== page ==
Session Title

Nature versus Ecology (A Roundtable)

Sponsoring Organization(s)

Exemplaria: A Journal of Theory in Medieval and Renaissance Studies

Organizer Name

Shannon Gayk

Organizer Affiliation

Indiana Univ.-Bloomington

Presider Name

Shannon Gayk

Paper Title 1

Why Not Nature?

Presenter 1 Name

Kellie Robertson

Presenter 1 Affiliation

Univ. of Maryland

Paper Title 2

Playing Nature on the Early English Stage

Presenter 2 Name

Robert W. Barrett, Jr.

Presenter 2 Affiliation

Univ. of Illinois-Urbana-Champaign

Paper Title 3

"Thus seyth the Bok of Kendys": Ecological Thinking in the Castle of Perseverance

Presenter 3 Name

Rebecca Davis

Presenter 3 Affiliation

Univ. of California-Irvine

Paper Title 4

"Dwell" . . . "Magyk Natureel": The Possibilities of Middle English Terminologies

Presenter 4 Name

Emily Houlik-Ritchey

Presenter 4 Affiliation

Rice Univ.

Paper Title 5

Spirited Ecology in the Treatyse of Fysshynge with an Angle

Presenter 5 Name

Myra E. Wright

Presenter 5 Affiliation

Bates College

Paper Title 6

Unnatural

Presenter 6 Name

Jeffrey Jerome Cohen

Presenter 6 Affiliation

George Washington Univ.

Start Date

11-5-2017 10:00 AM

Session Location

Bernhard 106

Description

Ecocritical work in medieval studies has increasingly followed the lead of romanticist Timothy Morton in avoiding discussion of "nature" in favor of "ecology." For Morton, the term "nature," has been a stumbling block to ecological thinking. He suggests that to refer to "nature" is to reify the nonhuman world, to keep it at a distance, while to speak of "ecology" requires acknowledging that humans are deeply enmeshed in relationships with other organisms. Yet, to speak of "nature" (or natura or kynde) in premodern Europe was to invoke a massive range of discourses - scientific, philosophical, allegorical, theological - many of which represent the relationships of human beings to the nonhuman world as complex, participatory, and entangled. This roundtable will investigate both the possibilities and limitations of the turn toward "ecology without nature" in medieval studies, considering the extent to which nature might remain a useful category for understanding medieval representations of the environment. Papers might consider some of the following questions: what exactly is gained and lost when medievalists focus on ecology rather than nature? To what degree if any does it make sense to advocate for "nature without ecology"?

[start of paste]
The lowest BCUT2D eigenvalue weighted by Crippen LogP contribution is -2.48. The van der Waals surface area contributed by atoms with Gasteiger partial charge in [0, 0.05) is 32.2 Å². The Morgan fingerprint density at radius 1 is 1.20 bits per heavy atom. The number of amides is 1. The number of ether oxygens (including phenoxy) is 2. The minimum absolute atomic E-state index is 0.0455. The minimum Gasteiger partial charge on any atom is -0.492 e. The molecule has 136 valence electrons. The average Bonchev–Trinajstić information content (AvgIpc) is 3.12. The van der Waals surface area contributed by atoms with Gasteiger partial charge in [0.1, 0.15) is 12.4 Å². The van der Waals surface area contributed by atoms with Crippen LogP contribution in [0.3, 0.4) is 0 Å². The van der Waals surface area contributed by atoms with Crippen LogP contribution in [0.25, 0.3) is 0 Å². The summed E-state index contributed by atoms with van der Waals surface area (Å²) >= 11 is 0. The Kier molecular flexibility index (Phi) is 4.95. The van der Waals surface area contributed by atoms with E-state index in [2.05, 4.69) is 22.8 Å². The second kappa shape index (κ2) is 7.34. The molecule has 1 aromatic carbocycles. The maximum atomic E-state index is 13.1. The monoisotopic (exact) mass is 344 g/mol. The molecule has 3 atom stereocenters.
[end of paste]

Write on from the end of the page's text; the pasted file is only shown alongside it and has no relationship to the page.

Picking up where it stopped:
Shannon N. Gayk

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May 11th, 10:00 AM

Nature versus Ecology (A Roundtable)

Bernhard 106

Ecocritical work in medieval studies has increasingly followed the lead of romanticist Timothy Morton in avoiding discussion of "nature" in favor of "ecology." For Morton, the term "nature," has been a stumbling block to ecological thinking. He suggests that to refer to "nature" is to reify the nonhuman world, to keep it at a distance, while to speak of "ecology" requires acknowledging that humans are deeply enmeshed in relationships with other organisms. Yet, to speak of "nature" (or natura or kynde) in premodern Europe was to invoke a massive range of discourses - scientific, philosophical, allegorical, theological - many of which represent the relationships of human beings to the nonhuman world as complex, participatory, and entangled. This roundtable will investigate both the possibilities and limitations of the turn toward "ecology without nature" in medieval studies, considering the extent to which nature might remain a useful category for understanding medieval representations of the environment. Papers might consider some of the following questions: what exactly is gained and lost when medievalists focus on ecology rather than nature? To what degree if any does it make sense to advocate for "nature without ecology"?

Shannon N. Gayk